You can spend hours wandering round Brighton just looking at the different architecture and marvel at how the town used to be in the past.
The Royal Pavilion started out as a modest building by Henry Holland for the Prince of Wales as a pleasure palace by the sea in fashionable Brighton in the 1780s. The Prince was an extravagant man keen on drinking, gambling and womanising. By 1811 he was made Prince Regent as his father King George III was considered unfit to reign. John Nash was engaged to enlarge the building in 1815 and turned it into the magnificent oriental palace we can see today. Inside, it's like a film set but we didn't go in this time.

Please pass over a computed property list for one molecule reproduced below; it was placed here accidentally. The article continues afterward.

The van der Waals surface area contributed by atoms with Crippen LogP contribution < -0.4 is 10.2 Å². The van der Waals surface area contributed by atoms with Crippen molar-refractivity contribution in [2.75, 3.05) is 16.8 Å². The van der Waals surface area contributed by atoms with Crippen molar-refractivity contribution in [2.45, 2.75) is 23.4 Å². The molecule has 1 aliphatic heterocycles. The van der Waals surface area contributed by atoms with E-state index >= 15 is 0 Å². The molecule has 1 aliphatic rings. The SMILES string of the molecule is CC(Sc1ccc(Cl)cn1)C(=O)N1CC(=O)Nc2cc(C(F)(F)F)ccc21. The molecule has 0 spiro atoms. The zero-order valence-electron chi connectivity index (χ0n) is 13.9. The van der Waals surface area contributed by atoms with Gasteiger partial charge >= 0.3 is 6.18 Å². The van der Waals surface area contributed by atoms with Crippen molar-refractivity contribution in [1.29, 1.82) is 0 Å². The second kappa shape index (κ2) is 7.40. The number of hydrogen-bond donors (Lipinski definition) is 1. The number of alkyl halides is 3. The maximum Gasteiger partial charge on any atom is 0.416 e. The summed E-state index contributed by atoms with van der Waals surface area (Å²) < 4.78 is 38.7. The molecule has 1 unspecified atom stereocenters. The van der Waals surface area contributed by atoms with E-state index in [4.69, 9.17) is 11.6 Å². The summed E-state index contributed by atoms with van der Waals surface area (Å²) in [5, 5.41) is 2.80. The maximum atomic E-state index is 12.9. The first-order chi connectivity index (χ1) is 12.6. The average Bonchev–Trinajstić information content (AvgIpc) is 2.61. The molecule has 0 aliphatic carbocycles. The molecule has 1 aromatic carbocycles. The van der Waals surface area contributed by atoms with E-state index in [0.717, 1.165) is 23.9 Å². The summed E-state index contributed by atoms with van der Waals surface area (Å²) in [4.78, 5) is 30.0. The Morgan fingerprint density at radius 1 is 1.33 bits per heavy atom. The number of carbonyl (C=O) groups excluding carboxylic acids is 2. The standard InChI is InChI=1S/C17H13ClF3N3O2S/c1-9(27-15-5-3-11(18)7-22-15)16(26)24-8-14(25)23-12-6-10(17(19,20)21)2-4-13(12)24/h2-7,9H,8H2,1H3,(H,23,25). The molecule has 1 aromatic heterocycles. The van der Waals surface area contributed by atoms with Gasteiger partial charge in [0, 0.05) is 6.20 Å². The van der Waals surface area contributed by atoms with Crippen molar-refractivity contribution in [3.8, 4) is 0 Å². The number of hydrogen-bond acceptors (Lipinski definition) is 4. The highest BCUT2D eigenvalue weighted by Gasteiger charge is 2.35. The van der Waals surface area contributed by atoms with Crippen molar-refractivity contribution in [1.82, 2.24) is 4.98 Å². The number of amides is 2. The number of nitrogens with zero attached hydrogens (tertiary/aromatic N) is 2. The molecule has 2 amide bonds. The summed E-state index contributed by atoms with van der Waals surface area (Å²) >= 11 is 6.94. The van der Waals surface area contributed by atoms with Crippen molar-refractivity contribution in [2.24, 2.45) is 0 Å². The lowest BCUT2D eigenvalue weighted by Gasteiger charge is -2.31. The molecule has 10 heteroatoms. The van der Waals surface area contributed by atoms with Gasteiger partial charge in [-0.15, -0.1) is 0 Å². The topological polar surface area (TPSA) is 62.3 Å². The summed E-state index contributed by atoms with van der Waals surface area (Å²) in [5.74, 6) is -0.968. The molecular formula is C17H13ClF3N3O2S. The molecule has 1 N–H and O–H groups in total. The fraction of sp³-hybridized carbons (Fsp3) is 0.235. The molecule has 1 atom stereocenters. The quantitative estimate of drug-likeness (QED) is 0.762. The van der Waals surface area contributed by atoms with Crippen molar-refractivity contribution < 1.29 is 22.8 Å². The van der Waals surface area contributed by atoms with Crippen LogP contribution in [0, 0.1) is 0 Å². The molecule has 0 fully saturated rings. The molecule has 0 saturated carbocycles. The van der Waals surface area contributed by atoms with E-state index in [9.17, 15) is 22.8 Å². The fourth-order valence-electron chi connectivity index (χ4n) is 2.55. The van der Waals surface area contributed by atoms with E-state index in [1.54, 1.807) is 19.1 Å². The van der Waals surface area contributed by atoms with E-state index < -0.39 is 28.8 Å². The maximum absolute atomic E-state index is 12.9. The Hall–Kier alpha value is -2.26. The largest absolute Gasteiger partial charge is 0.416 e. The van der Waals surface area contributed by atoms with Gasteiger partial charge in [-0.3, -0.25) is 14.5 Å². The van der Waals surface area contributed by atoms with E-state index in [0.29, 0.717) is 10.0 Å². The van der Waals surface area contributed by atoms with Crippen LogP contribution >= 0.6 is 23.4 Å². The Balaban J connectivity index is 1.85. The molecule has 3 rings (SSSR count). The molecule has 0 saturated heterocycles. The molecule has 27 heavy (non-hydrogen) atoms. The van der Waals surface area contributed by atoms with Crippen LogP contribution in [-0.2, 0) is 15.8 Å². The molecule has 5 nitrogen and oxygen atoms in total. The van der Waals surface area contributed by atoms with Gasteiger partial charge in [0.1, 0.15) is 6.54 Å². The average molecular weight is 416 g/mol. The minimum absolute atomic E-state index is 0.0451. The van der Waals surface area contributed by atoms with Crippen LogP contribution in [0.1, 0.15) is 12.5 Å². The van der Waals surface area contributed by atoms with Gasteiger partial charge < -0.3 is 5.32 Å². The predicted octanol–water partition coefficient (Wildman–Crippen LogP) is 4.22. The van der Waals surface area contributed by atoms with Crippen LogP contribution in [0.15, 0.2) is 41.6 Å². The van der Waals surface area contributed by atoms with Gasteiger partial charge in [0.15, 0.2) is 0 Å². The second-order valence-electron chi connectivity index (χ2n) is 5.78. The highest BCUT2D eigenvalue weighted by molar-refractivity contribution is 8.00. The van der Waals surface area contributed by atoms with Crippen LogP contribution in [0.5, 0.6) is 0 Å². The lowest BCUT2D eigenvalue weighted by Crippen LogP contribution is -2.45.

Following on the Regency theme, there are many grand houses situated around grassy areas and hotels built in the early 1800s.
Along the seafront there are lots of small shops tucked into the arches below the road. Near the Pavilion The Lanes are narrow streets crammed with cafes, jewellers, antique shops and interesting places to investigate.
North Laine is another district of Brighton with yet more shops, considered to be a more bohemian and cultural area. It was so busy, but here is a colourful back street which was not so crowded.
We also found an Art Deco building near St Ann's Well park which looks like something straight from Agatha Christie's Poirot.
There we are - a quick whisk round the various quarters but there is plenty left for you to explore!
See you soon!